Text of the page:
> TCHAIKOVSKY Piano Concerto 1 [GPJ]: Classical Reviews- May2002 MusicWeb(UK)






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Pyotr Ilyich TCHAIKOVSKY (1840 – 1893)
Piano Concerto no. 1 in B flat minor
1812 Overture

Arkady Sevidov, piano
Russian Philharmonic Orchestra/Samuel Friedmann
Concerto recorded October 1996, Overture recorded July 1996, Russian Broadcast and Recording Department, Studio 5, Moscow
ARTE NOVA CLASSICS 74321 43327 [50:06] Superbudget

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Two Tchaikovsky ‘block-busters’, given here, I regret to say, in unremarkable performances. Sevidov is a dependable soloist in the concerto, but has little special insight or imagination to bring to this war-horse. There are many fine versions, and there is certainly nothing here to come close to Argerich’s magnificent DG account. Sevidov, as I say, does a good job, and all the notes are definitely there, which is saying something. It is the orchestral accompaniment that reduces this to a distinctly pedestrian interpretation; Friedmann has a stolid, ‘kappelmeister’ approach to the music, which sometimes had me almost screaming in frustration, for he often resolutely refuses to let the music move forward urgently when it must do so. The orchestra tries hard, and there is some genuinely expressive playing, in particular from principal woodwind soloists. But the general impression is turgid, unyielding.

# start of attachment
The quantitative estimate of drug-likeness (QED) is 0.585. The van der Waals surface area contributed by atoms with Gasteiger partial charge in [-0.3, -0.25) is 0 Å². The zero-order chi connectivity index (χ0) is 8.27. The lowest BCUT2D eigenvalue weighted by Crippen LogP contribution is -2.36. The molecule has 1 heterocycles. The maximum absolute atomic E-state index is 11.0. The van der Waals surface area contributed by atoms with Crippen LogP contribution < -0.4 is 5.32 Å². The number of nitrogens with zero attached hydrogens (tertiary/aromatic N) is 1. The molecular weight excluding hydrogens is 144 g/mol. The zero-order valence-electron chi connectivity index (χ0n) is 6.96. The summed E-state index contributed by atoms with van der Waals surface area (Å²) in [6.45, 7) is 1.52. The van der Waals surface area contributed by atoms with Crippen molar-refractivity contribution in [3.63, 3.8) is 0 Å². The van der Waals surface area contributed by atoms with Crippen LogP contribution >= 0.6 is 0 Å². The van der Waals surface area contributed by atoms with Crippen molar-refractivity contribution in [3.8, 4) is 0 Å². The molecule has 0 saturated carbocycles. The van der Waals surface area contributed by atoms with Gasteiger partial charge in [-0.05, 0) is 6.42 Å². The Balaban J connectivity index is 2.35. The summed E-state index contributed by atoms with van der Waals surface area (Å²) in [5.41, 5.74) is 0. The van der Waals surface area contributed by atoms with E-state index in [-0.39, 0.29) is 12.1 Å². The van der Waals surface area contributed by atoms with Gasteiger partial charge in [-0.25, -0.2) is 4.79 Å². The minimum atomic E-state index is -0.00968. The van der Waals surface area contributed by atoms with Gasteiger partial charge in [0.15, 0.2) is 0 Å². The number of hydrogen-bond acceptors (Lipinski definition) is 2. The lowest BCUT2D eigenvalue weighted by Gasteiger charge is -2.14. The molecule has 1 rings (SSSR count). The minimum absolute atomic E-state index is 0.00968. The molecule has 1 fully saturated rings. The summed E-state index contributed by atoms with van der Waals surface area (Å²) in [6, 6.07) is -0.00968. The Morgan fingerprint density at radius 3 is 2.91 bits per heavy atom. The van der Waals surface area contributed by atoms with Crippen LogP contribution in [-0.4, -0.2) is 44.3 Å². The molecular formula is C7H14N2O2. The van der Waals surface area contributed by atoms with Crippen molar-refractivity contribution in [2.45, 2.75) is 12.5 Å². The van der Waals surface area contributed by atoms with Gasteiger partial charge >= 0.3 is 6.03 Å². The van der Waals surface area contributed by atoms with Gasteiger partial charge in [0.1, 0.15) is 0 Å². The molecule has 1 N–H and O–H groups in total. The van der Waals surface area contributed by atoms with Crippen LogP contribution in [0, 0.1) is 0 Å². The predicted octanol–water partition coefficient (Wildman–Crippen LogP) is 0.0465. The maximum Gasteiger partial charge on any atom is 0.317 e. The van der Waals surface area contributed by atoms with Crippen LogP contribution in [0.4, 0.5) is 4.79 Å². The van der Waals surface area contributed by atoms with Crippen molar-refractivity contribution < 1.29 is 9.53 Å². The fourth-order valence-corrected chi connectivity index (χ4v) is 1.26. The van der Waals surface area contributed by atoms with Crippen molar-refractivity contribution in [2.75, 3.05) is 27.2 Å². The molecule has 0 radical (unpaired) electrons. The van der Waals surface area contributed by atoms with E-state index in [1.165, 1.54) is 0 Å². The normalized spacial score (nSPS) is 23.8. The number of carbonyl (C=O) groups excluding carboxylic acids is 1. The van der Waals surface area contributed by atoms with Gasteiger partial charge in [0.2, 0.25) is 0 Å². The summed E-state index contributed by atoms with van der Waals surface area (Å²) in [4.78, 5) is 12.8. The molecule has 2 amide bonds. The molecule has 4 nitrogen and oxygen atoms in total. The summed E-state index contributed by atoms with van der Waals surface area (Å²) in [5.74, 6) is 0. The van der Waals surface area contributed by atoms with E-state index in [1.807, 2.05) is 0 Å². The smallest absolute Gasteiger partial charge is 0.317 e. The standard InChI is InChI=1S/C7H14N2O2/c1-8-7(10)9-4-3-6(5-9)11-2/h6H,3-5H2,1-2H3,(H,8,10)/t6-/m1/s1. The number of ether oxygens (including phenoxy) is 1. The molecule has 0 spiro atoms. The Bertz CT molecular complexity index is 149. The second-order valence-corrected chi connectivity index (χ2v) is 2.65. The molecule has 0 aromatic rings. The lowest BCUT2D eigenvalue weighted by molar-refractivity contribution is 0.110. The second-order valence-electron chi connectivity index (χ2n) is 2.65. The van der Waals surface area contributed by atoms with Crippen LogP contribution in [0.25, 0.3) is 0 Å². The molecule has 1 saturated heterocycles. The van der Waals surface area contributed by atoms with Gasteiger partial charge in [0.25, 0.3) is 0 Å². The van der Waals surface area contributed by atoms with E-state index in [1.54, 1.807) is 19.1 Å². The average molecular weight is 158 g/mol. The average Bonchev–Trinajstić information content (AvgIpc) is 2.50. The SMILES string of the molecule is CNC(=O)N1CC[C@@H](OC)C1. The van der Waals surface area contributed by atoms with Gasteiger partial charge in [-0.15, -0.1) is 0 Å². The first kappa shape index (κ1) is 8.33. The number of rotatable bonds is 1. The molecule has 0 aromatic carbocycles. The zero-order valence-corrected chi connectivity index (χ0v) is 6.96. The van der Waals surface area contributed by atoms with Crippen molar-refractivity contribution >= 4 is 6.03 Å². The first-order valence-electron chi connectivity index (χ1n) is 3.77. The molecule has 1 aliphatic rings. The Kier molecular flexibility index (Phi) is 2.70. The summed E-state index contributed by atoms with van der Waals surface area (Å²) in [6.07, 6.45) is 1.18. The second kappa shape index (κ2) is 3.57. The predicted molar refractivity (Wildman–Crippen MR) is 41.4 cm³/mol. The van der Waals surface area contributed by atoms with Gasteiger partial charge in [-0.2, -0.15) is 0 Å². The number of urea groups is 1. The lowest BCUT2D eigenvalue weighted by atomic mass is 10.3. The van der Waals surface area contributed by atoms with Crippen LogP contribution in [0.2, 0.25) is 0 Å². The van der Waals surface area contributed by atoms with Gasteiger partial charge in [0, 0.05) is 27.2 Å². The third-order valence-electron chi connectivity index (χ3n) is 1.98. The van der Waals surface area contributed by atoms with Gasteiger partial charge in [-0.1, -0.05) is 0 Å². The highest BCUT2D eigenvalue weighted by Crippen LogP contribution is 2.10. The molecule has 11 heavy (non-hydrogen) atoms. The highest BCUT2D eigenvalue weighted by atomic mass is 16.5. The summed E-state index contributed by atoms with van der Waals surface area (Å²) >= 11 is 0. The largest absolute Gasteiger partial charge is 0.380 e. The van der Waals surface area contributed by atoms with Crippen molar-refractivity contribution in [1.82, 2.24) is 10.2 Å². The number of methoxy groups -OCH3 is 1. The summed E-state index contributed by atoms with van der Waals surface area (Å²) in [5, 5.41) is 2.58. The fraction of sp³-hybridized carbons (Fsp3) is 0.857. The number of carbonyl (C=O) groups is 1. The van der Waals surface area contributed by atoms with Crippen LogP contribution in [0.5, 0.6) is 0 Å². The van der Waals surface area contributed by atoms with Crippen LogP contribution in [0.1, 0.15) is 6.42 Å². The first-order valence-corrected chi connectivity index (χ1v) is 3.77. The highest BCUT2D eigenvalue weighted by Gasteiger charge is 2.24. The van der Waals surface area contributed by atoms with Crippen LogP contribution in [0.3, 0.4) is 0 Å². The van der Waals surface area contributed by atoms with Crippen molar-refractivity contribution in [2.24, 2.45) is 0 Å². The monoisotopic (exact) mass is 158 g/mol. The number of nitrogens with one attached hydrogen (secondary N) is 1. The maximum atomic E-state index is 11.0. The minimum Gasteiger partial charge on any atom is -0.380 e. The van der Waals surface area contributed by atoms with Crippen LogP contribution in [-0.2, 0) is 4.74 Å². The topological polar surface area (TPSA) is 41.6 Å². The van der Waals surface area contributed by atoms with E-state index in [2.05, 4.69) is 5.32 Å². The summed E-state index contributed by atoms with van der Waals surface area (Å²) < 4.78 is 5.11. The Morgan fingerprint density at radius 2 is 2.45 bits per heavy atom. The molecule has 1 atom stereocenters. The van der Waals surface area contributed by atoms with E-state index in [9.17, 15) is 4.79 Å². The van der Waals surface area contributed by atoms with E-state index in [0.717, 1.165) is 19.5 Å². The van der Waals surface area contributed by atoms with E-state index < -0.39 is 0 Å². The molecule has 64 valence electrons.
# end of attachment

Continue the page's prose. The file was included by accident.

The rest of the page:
The same problems mar the 1812 Overture, surely a piece for which performers have to adopt a ‘no-holds-barred’ attitude. This isn’t great music, as Tchaikovsky himself readily admitted (though of course he wasn’t the most reliable witness where his own music was concerned, as is the case with many composers), and it needs a firm hand if it is to succeed. There are balance problems in the ‘cellos at the start (lower players overbalancing the melody line), and other details are not sufficiently vividly projected to make the piece come alive. The booklet notes, brief as they are, are amusingly misleading, suggesting that the 1812 Overture is a somewhat unfamiliar piece! This is sloppy production, caused by an unedited translation of the original Russian notes by Irene Brandenburg; it’s not hard to believe that 1812 is unfamiliar in Russia, but in the west that is certainly not the case.

At the climax of the piece, the notoriously repetitive descending scales are allowed to slow down grotesquely, so that they seem even more absurd than usual, and the ending seems strangely muted; plenty of bells, but no cannons that I could hear, just a few half-hearted bangs from off-stage.

If you are desperate for this particular coupling, you might try this to see whether you can live with the performances – otherwise my advice would be ‘steer clear’!

Gwyn Parry-Jones

 


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